In many ways, Der Freischütz is more of a bridge than a ground breaker to present-day eyes and ears. Weber may have been born in the Age of Enlightenment but it was the Romantic Era in which he worked and thrived. Gone was the old belief that eighteenth century science could supply answers for everything. The Napoleonic Wars had blown a hole in much of Europe’s self-confidence. A new day had dawned. Liberate the natural order and anything was possible. Music exploded with new forms of expression. But faint blasts from the past continued to be heard. An echo of Mozart’s Cosi fan tutte from 1790 drifts through Agathe and Aanchen’s solos and duets. Fiordiligi and Dorabella live on in Weber’s clear, harmonious melodies.

Just as the musical arc of Der Freischütz bridges backwards, it also spans forwards. Had the father of native German opera written the Kaspar role for a heldentenor instead of a baritone, Richard Wagner, who greatly admired the work, might very well have been scooped. There is an unmistakable hint of Weber underlying both the musical and dramatic flavour of The Ring. And Wagner would have been the first to admit it.

Historically informed opera has always been the foundation of Opera Atelier’s mandate. This dazzling new offering from the company is most definitely a reflection of a bygone age. But it is much more, as well. Singing, dancing and music are exceptional in and out of any context. Meghan Lindsay’s lovely modulated soprano is the perfect instrument to express the range of Agathe’s surging emotions. Second principal soprano, Carla Huhtanen, employs an effortless, floaty technique endowing her Aanchen with an utterly irresistible playfulness and charm. As Kaspar, Vasil Garvanliev is equally adept at leaping from deep notes of menace to piercing cries of anguish, a strong, confident baritone with an astonishing range. But it is Croatian tenor Krešimir Špicer who truly anchors this production. The role of Max, a central vocal presence for virtually the entire opera, demands not only a profoundly durable delivery system but also a supple nimbleness, a toned athletic style, a marathoner’s voice. Špicer has it all.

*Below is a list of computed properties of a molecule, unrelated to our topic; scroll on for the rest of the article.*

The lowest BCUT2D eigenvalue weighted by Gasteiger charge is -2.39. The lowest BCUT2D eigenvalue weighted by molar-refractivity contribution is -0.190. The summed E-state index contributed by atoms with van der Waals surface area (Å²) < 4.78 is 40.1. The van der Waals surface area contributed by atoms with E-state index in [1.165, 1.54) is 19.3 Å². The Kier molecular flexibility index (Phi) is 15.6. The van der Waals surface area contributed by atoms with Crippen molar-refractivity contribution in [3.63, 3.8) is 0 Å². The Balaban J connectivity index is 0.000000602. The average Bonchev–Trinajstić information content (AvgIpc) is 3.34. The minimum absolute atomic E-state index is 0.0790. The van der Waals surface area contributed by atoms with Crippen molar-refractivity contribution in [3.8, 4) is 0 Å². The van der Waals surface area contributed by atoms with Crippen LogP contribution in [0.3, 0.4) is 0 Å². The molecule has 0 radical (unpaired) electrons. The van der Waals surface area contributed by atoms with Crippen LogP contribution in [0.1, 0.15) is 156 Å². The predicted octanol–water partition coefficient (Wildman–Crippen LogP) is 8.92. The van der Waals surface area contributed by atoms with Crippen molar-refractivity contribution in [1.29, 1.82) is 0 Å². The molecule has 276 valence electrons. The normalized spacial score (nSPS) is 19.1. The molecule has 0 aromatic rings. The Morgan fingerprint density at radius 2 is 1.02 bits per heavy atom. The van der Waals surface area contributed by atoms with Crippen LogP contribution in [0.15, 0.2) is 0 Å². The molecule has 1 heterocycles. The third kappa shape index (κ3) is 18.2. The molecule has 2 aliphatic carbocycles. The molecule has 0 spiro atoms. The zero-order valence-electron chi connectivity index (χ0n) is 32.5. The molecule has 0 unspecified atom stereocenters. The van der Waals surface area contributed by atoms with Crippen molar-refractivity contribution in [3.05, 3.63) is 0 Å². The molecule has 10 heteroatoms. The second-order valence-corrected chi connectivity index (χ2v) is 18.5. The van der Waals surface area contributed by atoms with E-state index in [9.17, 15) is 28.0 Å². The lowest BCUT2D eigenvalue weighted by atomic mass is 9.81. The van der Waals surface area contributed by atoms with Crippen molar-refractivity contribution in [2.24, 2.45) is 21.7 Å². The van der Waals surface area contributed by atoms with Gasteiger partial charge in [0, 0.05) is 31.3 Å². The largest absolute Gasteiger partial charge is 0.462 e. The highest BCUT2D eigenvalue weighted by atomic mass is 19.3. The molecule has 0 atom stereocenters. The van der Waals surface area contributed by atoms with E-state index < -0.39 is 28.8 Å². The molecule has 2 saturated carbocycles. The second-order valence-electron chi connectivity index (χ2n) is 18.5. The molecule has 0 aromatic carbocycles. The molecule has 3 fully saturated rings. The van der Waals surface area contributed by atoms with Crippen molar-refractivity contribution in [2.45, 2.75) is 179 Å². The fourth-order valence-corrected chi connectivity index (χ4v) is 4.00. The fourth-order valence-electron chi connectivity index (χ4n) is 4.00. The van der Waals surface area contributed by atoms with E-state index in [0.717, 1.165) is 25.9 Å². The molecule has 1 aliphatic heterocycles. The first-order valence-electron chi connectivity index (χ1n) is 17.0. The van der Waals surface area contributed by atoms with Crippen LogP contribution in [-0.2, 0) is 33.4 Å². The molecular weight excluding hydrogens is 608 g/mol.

Elsewhere onstage, choreographer, Jeanette Lajeunesse Zingg, does fine work in Freischütz, weaving her dancers seamlessly through the action, punctuating Weber’s multi-dimensional music with moments of well-motivated spectacle and drama.

On the podium, conductor David Fallis leads Toronto’s Tafelmusik Orchestra with great energy and insight resulting in consistently strong playing from curtain to curtain although a certain hint of raggedness from the horns does tend to intrude from time to time. A technical hitch, perhaps? Tafelmusik’s valveless brass instruments are frequently asked to carry nearly the full weight of Weber’s highly faceted nineteenth century score and, for the most part, they succeed admirably.

Credit also to set designer, Gerard Gauci, and lighting designer, Bonnie Beecher, for their stunning use of video projection. The magic lantern-like effects, the high tech stagecraft of Weber’s day, project a singularly eerie atmosphere into the dark corners of this astonishing presentation.

With this brilliantly realized Der Freischütz, Opera Atelier breaks through every artistic wall surrounding the programming of lesser-known early opera in today’s HD environment. Marshall Pynkoski, co-artistic director of the company, brings a keen intelligence to production and performance. The work, arguably Pynkoski’s best to date, is a timeless reminder of what opera is and always should be — passionate, artistic, transformative. Der Freischütz is a triumph.